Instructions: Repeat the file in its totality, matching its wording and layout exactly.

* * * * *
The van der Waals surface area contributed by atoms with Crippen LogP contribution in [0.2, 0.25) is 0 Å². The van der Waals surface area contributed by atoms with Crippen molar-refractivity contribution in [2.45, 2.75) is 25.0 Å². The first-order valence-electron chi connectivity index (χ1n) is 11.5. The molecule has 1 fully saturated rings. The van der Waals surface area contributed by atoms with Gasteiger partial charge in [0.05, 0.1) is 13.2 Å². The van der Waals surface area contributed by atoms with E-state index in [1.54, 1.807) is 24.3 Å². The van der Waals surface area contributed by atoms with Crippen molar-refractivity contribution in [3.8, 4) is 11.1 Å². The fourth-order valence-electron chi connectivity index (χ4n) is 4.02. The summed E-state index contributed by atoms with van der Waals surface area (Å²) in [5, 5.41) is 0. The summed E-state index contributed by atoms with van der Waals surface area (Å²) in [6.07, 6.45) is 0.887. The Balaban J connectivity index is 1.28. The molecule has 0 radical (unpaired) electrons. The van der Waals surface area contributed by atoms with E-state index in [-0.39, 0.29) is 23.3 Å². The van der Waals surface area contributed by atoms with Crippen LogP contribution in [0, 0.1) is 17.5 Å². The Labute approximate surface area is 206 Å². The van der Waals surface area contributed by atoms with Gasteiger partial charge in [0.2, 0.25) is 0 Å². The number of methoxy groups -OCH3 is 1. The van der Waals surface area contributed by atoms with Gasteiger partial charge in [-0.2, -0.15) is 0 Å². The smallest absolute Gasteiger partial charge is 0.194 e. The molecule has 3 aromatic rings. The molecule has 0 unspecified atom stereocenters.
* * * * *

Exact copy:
The van der Waals surface area contributed by atoms with Crippen LogP contribution in [0.2, 0.25) is 0 Å². The van der Waals surface area contributed by atoms with Crippen molar-refractivity contribution in [2.45, 2.75) is 25.0 Å². The first-order valence-electron chi connectivity index (χ1n) is 11.5. The molecule has 1 fully saturated rings. The van der Waals surface area contributed by atoms with Gasteiger partial charge in [0.05, 0.1) is 13.2 Å². The van der Waals surface area contributed by atoms with E-state index in [1.54, 1.807) is 24.3 Å². The van der Waals surface area contributed by atoms with Crippen molar-refractivity contribution in [3.8, 4) is 11.1 Å². The fourth-order valence-electron chi connectivity index (χ4n) is 4.02. The summed E-state index contributed by atoms with van der Waals surface area (Å²) in [5, 5.41) is 0. The summed E-state index contributed by atoms with van der Waals surface area (Å²) in [6.07, 6.45) is 0.887. The Balaban J connectivity index is 1.28. The molecule has 0 radical (unpaired) electrons. The van der Waals surface area contributed by atoms with E-state index in [-0.39, 0.29) is 23.3 Å². The van der Waals surface area contributed by atoms with Crippen LogP contribution in [0, 0.1) is 17.5 Å². The Labute approximate surface area is 206 Å². The van der Waals surface area contributed by atoms with Gasteiger partial charge in [0.2, 0.25) is 0 Å². The number of methoxy groups -OCH3 is 1. The van der Waals surface area contributed by atoms with Gasteiger partial charge in [-0.2, -0.15) is 0 Å². The smallest absolute Gasteiger partial charge is 0.194 e. The molecule has 3 aromatic rings. The molecule has 0 unspecified atom stereocenters.